The Power of Yogic Farming

Is the power of thought to be the farming method of the future? Sustainable Yogic Agriculture has been taking India by storm, led by the Brahma Kumaris World Spiritual University (BKWSU). Thousands of farmers in India are combining methods of organic farming with thought-based meditative practices. The theory is that seeds will react to the thoughts exposed to them in the same way that people can feel good or bad vibrations from one another. The BKWSU recognizes that to sustain agricultural production, healthy environments, and viable farming communities there must be a whole-systems approach to agriculture. Traditional knowledge and organic farming should be incorporated into this whole-systems approach to link ecology, culture, economics and society.

“What farmers are doing is that they are taking the seeds and they are giving them the power of positive thoughts, through a higher state of consciousness, through meditation,” Sister Jayanti, from Brahma Kumaris

Yogic Agriculture harnesses an organic systems-wide approach, recognizing all elements of farming: humans, animals and bird, flying and crawling insects, micro-organisms, seed, vegetation and surrounding ecosystems, and the natural elements of sun, soil, air, water and space. A month before sowing, the seeds are placed in a meditation center where they are given thoughts of peace, non-violence, love, strength, and resilience. After, meditations are conducted remotely and in the field with the phases of the crop growth cycle. According to Climate Home, early data collected through a field study in Gujarat suggests an improved seed quality and increase in crop yield, which are pretty remarkable results. Additionally, local farmers determined that the yogic process saves a total of Rs. 14769.00 (USD $330) per acre as compared to alternative chemical farming, offering low-cost high-benefit methods for local communities.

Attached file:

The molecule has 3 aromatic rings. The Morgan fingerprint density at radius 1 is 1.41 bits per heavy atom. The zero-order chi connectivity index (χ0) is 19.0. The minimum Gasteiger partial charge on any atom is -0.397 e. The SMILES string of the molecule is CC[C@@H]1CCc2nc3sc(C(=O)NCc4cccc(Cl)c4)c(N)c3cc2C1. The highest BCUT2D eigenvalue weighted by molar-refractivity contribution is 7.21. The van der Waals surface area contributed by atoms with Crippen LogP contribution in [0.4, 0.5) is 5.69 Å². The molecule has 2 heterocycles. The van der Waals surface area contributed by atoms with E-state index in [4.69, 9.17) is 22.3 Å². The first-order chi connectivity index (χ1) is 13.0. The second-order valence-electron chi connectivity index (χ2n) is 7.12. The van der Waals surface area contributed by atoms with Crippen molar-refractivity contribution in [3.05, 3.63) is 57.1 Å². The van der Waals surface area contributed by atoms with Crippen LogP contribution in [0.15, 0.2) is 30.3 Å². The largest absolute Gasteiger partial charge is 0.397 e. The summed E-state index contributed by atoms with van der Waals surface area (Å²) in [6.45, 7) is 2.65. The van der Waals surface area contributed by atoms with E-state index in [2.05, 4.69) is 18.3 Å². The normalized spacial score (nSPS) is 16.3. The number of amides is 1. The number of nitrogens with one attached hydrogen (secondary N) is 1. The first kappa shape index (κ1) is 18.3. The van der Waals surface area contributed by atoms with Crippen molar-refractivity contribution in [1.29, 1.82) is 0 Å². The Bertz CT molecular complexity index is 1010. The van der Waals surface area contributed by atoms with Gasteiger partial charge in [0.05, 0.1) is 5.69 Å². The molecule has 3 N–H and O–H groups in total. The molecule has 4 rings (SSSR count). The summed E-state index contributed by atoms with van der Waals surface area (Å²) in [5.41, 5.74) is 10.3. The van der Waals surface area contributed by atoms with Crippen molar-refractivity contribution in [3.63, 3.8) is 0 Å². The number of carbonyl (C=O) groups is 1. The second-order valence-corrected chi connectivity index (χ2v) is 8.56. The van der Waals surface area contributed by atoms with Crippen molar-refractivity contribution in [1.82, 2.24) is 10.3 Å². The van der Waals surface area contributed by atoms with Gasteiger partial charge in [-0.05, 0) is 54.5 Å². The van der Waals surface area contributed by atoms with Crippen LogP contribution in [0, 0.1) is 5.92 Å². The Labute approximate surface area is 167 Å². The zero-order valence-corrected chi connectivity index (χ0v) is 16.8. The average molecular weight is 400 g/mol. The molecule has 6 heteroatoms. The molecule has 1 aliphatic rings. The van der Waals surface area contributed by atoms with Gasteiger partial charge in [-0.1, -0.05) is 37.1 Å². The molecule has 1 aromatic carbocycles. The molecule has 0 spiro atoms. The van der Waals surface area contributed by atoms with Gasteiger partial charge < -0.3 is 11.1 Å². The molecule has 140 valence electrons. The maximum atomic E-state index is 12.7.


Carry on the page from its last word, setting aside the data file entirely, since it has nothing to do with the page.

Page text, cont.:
“Preliminary findings indicate that OFM-2 (organic + meditation) has the greatest soil microbial population, the seeds germinate up to a week earlier. Subsequent crops reveal higher amounts of iron, energy, protein and vitamins compared to OFM-1(organic) and CIM (chemical).” Citation:

Another big component of the Brahma Kumaris is the aim to resolve the problem of Indian farmer suicides by promoting self-esteem and improving farmers’ emotional well-being. The BKWSU has been teaching methods of personal empowerment based on techniques of Raja Yoga meditation for more than 75 years, including techniques of understanding the self as a soul, managing the energy of the mind, becoming cognizant of the relationship between thoughts and behavior, maintaining a thought-union with the Divine and experiencing transcendental states that fill the mind and character with strength.

Click here to learn the seven effective steps to practice Yogic farming.

“The same way we practice responsible stewardship of our land, yoga teaches how to be good stewards of our minds and bodies.”- Abby Paloma

The yogic farming movement is not exclusive to India. Other farms around the world have adapted some or all of the yogic farming principals into their farming practice. In the picturesque North Valley of Albuquerque, New Mexico, lies Sol Harvest Farm. The people of Sol Harvest believe in starting the day with gratitude, listening to the Earth, building community, giving back, food as art, and life as art.

Yogic farming isn’t exclusive to thoughts and meditations, and farmers should feel welcome to take advantage of yoga’s physical healing powers, a remedy for hurting bones and sore muscles brought on by working in the field.